Tackling Employee Burnout

Four ways businesses can help their employees beat burnout.

Employee burnout is on the rise, and for some companies, it may be a driving force behind high levels of turnover.

According to the American Psychological Association’s 2021 Work and Well-being Survey, 79% of employees had experienced work-related stress in the month before the survey. Notably, the study found that respondents who typically feel tense or stressed out during the workday are more than three times as likely to say they intend to seek employment elsewhere in the next year.

Here’s the good news: Employers that are proactive in addressing worker burnout may see significant results. According to the survey, 87% of employees felt actions from their employer would help their mental health.

“Employers need to be intentional and consistent about best practices for self-care, expectations around what kind of work and how much work needs to be done, and having managers focus on signs of burnout,” said Dwight Julbert, Head of HR Strategic Delivery and Talent Management at Regions Bank in Episode 32 of Regions Wealth Podcast.

For organizations concerned about burnout, the following four strategies can serve as simple, yet highly-effective methods for tackling this issue.

Model Healthy Behaviors

Actions speak louder than words when it comes to healthy behaviors in the workplace, and managers should illustrate their commitment to worker well-being through the example they set. For instance, if managers unplug from email on weekends, take time off for appointments, and are diligent about using their paid time off, then employees will feel more empowered to follow suit, according to the Harvard Business Review.

Create Supportive Policies

In addition to modeling healthy behaviors, employers should also create policies that support the well-being of their employees. This may include the creation of training and development programs and financial education, the introduction of family-friendly policies, and encouragement of workplace friendships.

Exhibit Gratitude

The benefits of saying “thank you” are outlined in multiple studies. It’s such a simple act, but it can have an enormous impact on an employee's well-being: It can build resilience, improve interpersonal relationships at the workplace, and even fend off burnout. To get started, managers should express thanks to their employees, and they should also encourage them to practice gratitude with one another.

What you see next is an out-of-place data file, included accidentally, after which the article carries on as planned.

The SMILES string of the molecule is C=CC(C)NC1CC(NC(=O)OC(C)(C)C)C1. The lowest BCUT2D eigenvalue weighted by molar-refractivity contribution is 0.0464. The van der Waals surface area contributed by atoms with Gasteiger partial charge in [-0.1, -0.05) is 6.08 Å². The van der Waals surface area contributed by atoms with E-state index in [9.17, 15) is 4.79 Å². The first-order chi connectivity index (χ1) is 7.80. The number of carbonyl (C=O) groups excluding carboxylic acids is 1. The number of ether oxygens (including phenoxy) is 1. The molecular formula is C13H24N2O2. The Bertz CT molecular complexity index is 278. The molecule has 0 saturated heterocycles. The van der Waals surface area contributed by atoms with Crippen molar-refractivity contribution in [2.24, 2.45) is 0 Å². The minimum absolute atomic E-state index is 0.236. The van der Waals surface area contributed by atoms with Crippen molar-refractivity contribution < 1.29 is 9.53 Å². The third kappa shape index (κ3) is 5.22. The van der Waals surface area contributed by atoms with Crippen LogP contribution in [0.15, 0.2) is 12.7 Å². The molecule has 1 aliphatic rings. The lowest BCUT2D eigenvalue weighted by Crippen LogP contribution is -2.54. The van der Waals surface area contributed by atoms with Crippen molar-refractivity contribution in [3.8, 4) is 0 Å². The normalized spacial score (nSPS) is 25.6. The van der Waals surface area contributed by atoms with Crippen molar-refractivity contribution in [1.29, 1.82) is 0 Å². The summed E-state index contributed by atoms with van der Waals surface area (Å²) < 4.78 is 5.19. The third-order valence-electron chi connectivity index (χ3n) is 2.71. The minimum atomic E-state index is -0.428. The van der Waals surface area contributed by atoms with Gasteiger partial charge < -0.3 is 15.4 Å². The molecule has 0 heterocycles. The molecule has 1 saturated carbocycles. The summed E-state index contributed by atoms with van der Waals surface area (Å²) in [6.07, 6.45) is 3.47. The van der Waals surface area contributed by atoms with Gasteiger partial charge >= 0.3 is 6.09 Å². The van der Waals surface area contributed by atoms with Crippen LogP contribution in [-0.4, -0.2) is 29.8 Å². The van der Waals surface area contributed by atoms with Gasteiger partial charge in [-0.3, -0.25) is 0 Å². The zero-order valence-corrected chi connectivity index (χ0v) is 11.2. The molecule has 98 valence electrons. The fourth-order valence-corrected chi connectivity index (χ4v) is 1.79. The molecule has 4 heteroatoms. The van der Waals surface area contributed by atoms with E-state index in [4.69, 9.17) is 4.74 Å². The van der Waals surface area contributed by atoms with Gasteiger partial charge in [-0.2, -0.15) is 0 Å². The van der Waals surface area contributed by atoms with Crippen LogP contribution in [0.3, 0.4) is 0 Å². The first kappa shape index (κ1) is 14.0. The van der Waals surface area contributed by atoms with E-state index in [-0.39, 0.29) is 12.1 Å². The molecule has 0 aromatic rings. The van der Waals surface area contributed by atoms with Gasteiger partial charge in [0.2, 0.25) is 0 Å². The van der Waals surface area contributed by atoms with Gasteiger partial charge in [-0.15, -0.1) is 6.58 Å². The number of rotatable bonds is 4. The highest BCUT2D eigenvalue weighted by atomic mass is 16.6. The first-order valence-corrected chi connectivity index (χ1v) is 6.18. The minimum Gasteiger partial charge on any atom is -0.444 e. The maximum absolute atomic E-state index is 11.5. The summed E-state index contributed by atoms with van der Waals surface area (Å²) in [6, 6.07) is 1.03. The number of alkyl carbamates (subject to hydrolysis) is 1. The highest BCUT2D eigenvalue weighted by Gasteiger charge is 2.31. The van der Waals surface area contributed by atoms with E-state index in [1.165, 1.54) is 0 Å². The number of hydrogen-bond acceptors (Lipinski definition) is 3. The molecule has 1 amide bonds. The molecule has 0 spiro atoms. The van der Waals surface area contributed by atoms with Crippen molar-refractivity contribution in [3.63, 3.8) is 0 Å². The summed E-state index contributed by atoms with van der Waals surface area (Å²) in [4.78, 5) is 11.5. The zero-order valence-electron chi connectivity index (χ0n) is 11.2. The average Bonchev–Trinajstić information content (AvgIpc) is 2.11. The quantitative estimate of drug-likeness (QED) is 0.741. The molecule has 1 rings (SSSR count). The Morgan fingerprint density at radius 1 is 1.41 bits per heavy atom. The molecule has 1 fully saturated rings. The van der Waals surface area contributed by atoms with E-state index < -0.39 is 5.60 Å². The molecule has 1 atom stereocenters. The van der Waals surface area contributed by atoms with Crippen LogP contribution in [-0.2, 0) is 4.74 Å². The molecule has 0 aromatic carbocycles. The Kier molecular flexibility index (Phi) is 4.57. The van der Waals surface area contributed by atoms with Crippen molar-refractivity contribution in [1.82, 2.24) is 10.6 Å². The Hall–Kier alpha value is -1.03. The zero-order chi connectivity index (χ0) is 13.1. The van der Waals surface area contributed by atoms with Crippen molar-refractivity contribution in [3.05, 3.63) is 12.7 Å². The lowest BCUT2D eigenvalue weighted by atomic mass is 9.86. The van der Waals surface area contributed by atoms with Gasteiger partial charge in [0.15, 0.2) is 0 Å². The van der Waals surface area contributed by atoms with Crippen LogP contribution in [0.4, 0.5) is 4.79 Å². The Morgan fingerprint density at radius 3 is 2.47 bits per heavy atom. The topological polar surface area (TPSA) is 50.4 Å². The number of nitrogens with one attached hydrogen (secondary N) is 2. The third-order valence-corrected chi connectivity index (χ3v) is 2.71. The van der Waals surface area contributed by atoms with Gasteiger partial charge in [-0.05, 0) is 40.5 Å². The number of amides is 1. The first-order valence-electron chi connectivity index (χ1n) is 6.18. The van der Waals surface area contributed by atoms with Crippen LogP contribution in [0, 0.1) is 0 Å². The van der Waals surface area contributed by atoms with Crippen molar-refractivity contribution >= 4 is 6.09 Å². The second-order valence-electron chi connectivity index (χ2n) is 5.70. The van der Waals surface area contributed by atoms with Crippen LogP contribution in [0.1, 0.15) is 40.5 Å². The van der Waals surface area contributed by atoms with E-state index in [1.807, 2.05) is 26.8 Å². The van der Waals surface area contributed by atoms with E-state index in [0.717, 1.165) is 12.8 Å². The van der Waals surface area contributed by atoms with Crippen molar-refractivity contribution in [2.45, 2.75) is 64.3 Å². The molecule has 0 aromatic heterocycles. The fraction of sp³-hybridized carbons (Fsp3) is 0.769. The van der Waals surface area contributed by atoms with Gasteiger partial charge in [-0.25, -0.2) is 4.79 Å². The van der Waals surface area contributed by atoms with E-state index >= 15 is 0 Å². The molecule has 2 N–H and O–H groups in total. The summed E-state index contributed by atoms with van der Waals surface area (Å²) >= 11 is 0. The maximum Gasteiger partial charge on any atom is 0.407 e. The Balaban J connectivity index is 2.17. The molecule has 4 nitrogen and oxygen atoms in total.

Make Work Purposeful

Employers can fight employee burnout and employee disengagement all at once by helping employees see the meaning in their work. Tying employee contributions to the mission of the organization is key to helping employees find satisfaction. For Gen Z and millennial employees, who are more likely to highly value socially responsible companies, this becomes even more important.

Although employee burnout is a serious issue, implementing best practices can go a long way to keeping it at bay. Modeling healthy behaviors, implementing supportive policies, saying thank you, and showing employees why their work matters are all best practices that can not only avert burnout but also boost morale at the workplace.

For more, be sure to check out the Summer 2022 issue of Commercial Insights Magazine.


This information is general in nature and is not intended to be legal, tax, or financial advice. Although Regions believes this information to be accurate, it cannot ensure that it will remain up to date. Statements or opinions of individuals referenced herein are their own—not Regions'. Consult an appropriate professional concerning your specific situation and irs.gov for current tax rules. Regions, the Regions logo, and the LifeGreen bike are registered trademarks of Regions Bank. The LifeGreen color is a trademark of Regions Bank.